More recently, SD techniques employing speaker clustering using probabilistic linear discriminant analysis (PLDA) for calculating similarity scores between clusters have been proposed [8, 9, 10, 11]. In this setting, speech segments are represented in the form of i-vectors [12] and x-vectors [13, 14]. As mentioned in multiple earlier work, e.g. [9], this SD framework provides better SD performance compared to the conventional GMM-based approaches using Bayesian information criterion [15] to assign cluster similarity.

In the FAME! Project, we have developed a spoken document retrieval system for the radio broadcast archives of Omrop Fryslân (Frisian Broadcast), the regional public broadcaster of the province Fryslân in the Netherlands. This system relies on automatically generated transcriptions hypothesized by a code-switching automatic speech recognition system [16] and speaker labels generated by a modern speaker recognition system developed using the resources [17] with the ultimate goal of making these archives searchable.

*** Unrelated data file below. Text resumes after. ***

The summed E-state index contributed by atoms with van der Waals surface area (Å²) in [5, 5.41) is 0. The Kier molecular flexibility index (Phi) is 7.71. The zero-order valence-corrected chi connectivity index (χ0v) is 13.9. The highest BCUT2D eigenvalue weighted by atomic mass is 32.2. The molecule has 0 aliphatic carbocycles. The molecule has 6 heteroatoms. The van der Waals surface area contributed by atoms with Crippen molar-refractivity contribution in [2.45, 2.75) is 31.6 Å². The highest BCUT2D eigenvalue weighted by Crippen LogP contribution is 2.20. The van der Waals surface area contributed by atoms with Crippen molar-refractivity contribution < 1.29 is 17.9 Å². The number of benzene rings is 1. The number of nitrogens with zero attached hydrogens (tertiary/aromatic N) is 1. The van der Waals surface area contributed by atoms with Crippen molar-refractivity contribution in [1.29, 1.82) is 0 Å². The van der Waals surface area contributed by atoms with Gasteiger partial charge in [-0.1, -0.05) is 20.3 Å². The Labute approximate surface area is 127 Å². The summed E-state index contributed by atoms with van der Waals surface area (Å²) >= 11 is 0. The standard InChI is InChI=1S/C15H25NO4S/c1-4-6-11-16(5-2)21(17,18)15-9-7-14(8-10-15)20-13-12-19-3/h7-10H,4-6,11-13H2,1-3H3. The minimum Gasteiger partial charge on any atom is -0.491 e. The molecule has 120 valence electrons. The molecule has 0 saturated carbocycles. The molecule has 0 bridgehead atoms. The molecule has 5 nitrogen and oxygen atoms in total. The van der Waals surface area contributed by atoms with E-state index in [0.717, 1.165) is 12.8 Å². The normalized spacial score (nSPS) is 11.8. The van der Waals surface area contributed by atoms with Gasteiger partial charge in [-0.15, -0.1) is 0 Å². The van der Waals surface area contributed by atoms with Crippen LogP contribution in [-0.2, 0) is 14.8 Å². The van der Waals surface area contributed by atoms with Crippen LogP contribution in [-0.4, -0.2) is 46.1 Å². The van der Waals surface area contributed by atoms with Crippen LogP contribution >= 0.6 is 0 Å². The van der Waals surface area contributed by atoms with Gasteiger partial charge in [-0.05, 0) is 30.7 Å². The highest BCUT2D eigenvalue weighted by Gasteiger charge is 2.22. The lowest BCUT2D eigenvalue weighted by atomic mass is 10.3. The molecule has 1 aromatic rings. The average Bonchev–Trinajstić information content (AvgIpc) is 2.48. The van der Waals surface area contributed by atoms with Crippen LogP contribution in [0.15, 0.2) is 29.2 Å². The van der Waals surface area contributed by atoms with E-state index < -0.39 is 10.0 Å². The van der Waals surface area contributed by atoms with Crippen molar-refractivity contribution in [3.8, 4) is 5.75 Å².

In this paper, we focus on the development of an experimental setup for speaker linking research on very large speech corpora and describe our initial efforts to build a large-scale SD system which would perform SD and linking in two stages. For this purpose, we created a new SD corpus, dubbed as the FAME! SD corpus, with 6494 digitized tapes from the radio broadcast archive that contains more than 3000 hours of Frisian-Dutch speech. The evaluation of the SD performance is done on the 82 subsegments that appear as a part of longer tapes. These subsegments were manually annotated with speaker information during the initial data collection described in [18].